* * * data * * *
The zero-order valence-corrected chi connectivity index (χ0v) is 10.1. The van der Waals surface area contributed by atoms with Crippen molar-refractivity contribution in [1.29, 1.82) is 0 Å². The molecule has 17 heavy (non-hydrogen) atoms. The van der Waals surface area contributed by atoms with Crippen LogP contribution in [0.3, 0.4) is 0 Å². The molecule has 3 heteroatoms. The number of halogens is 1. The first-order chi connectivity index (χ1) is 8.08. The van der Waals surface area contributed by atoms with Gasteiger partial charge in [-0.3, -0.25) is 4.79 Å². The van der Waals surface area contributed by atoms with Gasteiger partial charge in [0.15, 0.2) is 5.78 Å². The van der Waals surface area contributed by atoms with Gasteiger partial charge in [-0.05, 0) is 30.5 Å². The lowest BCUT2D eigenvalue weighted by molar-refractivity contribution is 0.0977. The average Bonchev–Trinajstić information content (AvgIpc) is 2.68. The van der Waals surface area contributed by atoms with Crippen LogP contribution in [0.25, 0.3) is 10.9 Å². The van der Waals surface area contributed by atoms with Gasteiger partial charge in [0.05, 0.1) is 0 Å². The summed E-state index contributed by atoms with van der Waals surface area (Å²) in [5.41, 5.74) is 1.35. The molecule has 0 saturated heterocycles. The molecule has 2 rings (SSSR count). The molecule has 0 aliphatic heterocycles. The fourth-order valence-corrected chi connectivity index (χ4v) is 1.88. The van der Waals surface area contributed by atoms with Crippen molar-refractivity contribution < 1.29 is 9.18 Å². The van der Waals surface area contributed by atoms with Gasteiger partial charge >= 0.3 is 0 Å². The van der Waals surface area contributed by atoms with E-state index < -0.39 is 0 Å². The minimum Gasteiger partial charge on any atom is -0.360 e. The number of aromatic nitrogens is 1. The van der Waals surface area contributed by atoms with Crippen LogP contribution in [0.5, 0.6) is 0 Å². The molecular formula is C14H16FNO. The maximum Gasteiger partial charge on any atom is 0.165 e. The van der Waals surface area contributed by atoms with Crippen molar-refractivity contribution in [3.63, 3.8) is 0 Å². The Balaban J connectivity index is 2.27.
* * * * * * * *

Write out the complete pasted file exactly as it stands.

The zero-order valence-corrected chi connectivity index (χ0v) is 10.1. The van der Waals surface area contributed by atoms with Crippen molar-refractivity contribution in [1.29, 1.82) is 0 Å². The molecule has 17 heavy (non-hydrogen) atoms. The van der Waals surface area contributed by atoms with Crippen LogP contribution in [0.3, 0.4) is 0 Å². The molecule has 3 heteroatoms. The number of halogens is 1. The first-order chi connectivity index (χ1) is 8.08. The van der Waals surface area contributed by atoms with Gasteiger partial charge in [-0.3, -0.25) is 4.79 Å². The van der Waals surface area contributed by atoms with Gasteiger partial charge in [0.15, 0.2) is 5.78 Å². The van der Waals surface area contributed by atoms with Gasteiger partial charge in [-0.05, 0) is 30.5 Å². The lowest BCUT2D eigenvalue weighted by molar-refractivity contribution is 0.0977. The average Bonchev–Trinajstić information content (AvgIpc) is 2.68. The van der Waals surface area contributed by atoms with Crippen LogP contribution in [0.25, 0.3) is 10.9 Å². The van der Waals surface area contributed by atoms with Gasteiger partial charge in [0.05, 0.1) is 0 Å². The summed E-state index contributed by atoms with van der Waals surface area (Å²) in [5.41, 5.74) is 1.35. The molecule has 0 saturated heterocycles. The molecule has 2 rings (SSSR count). The molecule has 0 aliphatic heterocycles. The fourth-order valence-corrected chi connectivity index (χ4v) is 1.88. The van der Waals surface area contributed by atoms with Crippen molar-refractivity contribution < 1.29 is 9.18 Å². The van der Waals surface area contributed by atoms with Gasteiger partial charge >= 0.3 is 0 Å². The van der Waals surface area contributed by atoms with E-state index < -0.39 is 0 Å². The minimum Gasteiger partial charge on any atom is -0.360 e. The number of aromatic nitrogens is 1. The van der Waals surface area contributed by atoms with Crippen LogP contribution in [0.5, 0.6) is 0 Å². The molecular formula is C14H16FNO. The maximum Gasteiger partial charge on any atom is 0.165 e. The van der Waals surface area contributed by atoms with Crippen molar-refractivity contribution in [3.63, 3.8) is 0 Å². The Balaban J connectivity index is 2.27.